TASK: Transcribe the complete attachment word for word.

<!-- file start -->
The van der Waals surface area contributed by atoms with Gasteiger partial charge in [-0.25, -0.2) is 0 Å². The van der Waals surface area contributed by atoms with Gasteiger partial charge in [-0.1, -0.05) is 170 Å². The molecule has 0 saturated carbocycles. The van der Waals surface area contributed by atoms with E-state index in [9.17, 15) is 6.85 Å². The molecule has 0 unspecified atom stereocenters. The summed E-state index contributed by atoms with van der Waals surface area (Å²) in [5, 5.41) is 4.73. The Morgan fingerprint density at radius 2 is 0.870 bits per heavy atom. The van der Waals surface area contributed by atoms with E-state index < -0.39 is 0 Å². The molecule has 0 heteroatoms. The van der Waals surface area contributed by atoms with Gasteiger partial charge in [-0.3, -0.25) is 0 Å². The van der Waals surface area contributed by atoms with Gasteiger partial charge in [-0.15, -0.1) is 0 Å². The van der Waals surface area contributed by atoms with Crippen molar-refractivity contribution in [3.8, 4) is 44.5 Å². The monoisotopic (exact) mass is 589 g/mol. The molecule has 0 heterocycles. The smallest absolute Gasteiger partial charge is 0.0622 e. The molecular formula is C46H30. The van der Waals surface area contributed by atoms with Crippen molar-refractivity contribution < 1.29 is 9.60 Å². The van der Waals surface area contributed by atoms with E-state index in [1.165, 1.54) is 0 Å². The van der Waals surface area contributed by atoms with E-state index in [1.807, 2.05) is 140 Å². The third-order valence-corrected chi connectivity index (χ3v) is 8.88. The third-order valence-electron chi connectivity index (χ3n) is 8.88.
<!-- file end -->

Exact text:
The van der Waals surface area contributed by atoms with Gasteiger partial charge in [-0.25, -0.2) is 0 Å². The van der Waals surface area contributed by atoms with Gasteiger partial charge in [-0.1, -0.05) is 170 Å². The molecule has 0 saturated carbocycles. The van der Waals surface area contributed by atoms with E-state index in [9.17, 15) is 6.85 Å². The molecule has 0 unspecified atom stereocenters. The summed E-state index contributed by atoms with van der Waals surface area (Å²) in [5, 5.41) is 4.73. The Morgan fingerprint density at radius 2 is 0.870 bits per heavy atom. The van der Waals surface area contributed by atoms with E-state index < -0.39 is 0 Å². The molecule has 0 heteroatoms. The van der Waals surface area contributed by atoms with Gasteiger partial charge in [-0.3, -0.25) is 0 Å². The van der Waals surface area contributed by atoms with Gasteiger partial charge in [-0.15, -0.1) is 0 Å². The van der Waals surface area contributed by atoms with Crippen molar-refractivity contribution in [3.8, 4) is 44.5 Å². The monoisotopic (exact) mass is 589 g/mol. The molecule has 0 heterocycles. The smallest absolute Gasteiger partial charge is 0.0622 e. The molecular formula is C46H30. The van der Waals surface area contributed by atoms with Crippen molar-refractivity contribution < 1.29 is 9.60 Å². The van der Waals surface area contributed by atoms with E-state index in [1.165, 1.54) is 0 Å². The van der Waals surface area contributed by atoms with E-state index in [1.807, 2.05) is 140 Å². The third-order valence-corrected chi connectivity index (χ3v) is 8.88. The third-order valence-electron chi connectivity index (χ3n) is 8.88.